| 2 MINUTE READ

Painting Q&A: Choosing Air Spray, Air-Assist and Airless Spray Technology

Choosing the right spray technology.

Share

Facebook Share Icon LinkedIn Share Icon Twitter Share Icon Share by EMail icon Print Icon

Q. How do I choose the right spray technology for my application?

A. When purchasing liquid spray equipment, choosing the best technology for your application is key. Because there are many factors to take into consideration, it helps to understand the differences between air spray, airless or air-assisted airless technologies.  

Air spray uses a low-pressure fluid stream mixed with compressed air at the aircap to atomize material in a controlled manner. It’s used for the application of low- to medium-viscosity fluids for products requiring a high-quality, Class A or decorative finish.

There are three options for supplying fluid to an air spray gun: pressure-feed guns, gravity-feed guns and suction-feed guns. Pressure-feed guns are usually fed through a hose from a low-pressure pump or a pressure tank, and are used in industrial applications to move large amounts of fluid through the system. Gravity-feed guns have a cup mounted above the centerline to enhance the fluid flow using gravity and are suited for jobs using smaller quantities of fluid, such as touch-ups or repairs. Suction-feed guns have a cup mounted below the front of the gun and are used for handling small amounts of fluid, frequent small-volume color changes and low production rates. The suction is created by air flowing from the aircap, which draws fluid from the cup to the fluid nozzle.

Airless spraying uses a high-pressure fluid supply for atomization without the use of compressed air. It’s used for medium- to high-viscosity fluids, delivers a lower finish quality, and is useful for speed and transfer efficiency.

Airless spray atomization is created by hydraulic force pushing material through an orifice. As the fluid exits, friction between the fluid stream and atmosphere disrupts  into small particles. The tip size and pressure determine the flow rate. High pressure creates a complete pattern—the higher the material viscosity, the more pressure required.

Air-assisted airless uses a high-pressure fluid for atomization and compressed air at the cap for pattern control. It sprays medium to high viscosity fluids for a finish quality better than airless, but not as quality as air spray.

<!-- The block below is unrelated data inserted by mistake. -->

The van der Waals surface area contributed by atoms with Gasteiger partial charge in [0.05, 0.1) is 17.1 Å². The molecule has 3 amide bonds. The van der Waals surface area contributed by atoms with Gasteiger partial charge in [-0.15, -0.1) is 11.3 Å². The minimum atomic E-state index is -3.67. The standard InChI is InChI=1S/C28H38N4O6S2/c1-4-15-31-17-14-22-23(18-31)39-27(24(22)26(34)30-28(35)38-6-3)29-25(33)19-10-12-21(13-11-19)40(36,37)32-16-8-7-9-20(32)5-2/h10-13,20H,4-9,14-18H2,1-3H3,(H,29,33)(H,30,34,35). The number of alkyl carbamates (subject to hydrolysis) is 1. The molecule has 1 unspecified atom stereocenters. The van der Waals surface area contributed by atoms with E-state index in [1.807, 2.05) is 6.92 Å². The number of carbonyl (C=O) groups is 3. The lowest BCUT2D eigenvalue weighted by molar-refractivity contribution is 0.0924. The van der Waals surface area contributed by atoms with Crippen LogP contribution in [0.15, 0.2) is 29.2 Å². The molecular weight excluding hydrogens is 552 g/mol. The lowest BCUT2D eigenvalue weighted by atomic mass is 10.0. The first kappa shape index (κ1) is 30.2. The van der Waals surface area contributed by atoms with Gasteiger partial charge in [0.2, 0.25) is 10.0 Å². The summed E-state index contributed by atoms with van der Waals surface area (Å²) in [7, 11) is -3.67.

Air-assisted airless spray atomization is created by hydraulic force so it atomizes the center of the pattern. A fluid tip determines the pattern size and fluid flow rate. Air fills out the pattern, and an aircap completes the pattern, eliminating tails. Air-assisted airless solves many problems with the use of high-viscosity and high-solids coatings, and issues associated with heating and using higher fluid pressures for the atomization of viscous materials. Many waterborne materials require the higher fluid pressure of air-assisted airless because the lower pressure and the air-assist create finer atomization for a finer finish than airless.

There are advantages and disadvantages to each spray technology. Air spray is best for products requiring a high-quality finish, but doesn’t have a good transfer efficiency rate. Airless has a higher transfer efficiency rate and is often used for protective, rather than decorative coatings. Air-assisted airless offers high production levels and a high-quality finish. To identify the best technology for your application, determine your line requirements.

Wendy Hartley is a product marketing manager for electrostatic applicators, conventional applicators and spray packages at Graco Inc. For more information, visit graco.com/finishing.

Originally published in the March 2016 issue.

Related Topics

RELATED CONTENT

  • The Importance of Particle Size in Liquid Coatings

    Coating problems and solutions associated with particle size reduction...

  • What is Electrocoating?

    E-coat can produce uniform finishes with excellent coverage and outstanding corrosion resistance.

  • Masking for Surface Finishing

    Masking is employed in most any metal finishing operation where only a specifically defined area of the surface of a part must be exposed to a process. Conversely, masking may be employed on a surface where treatment is either not required or must be avoided. This article covers the many aspects of masking for metal finishing, including applications, methods and the various types of masking employed.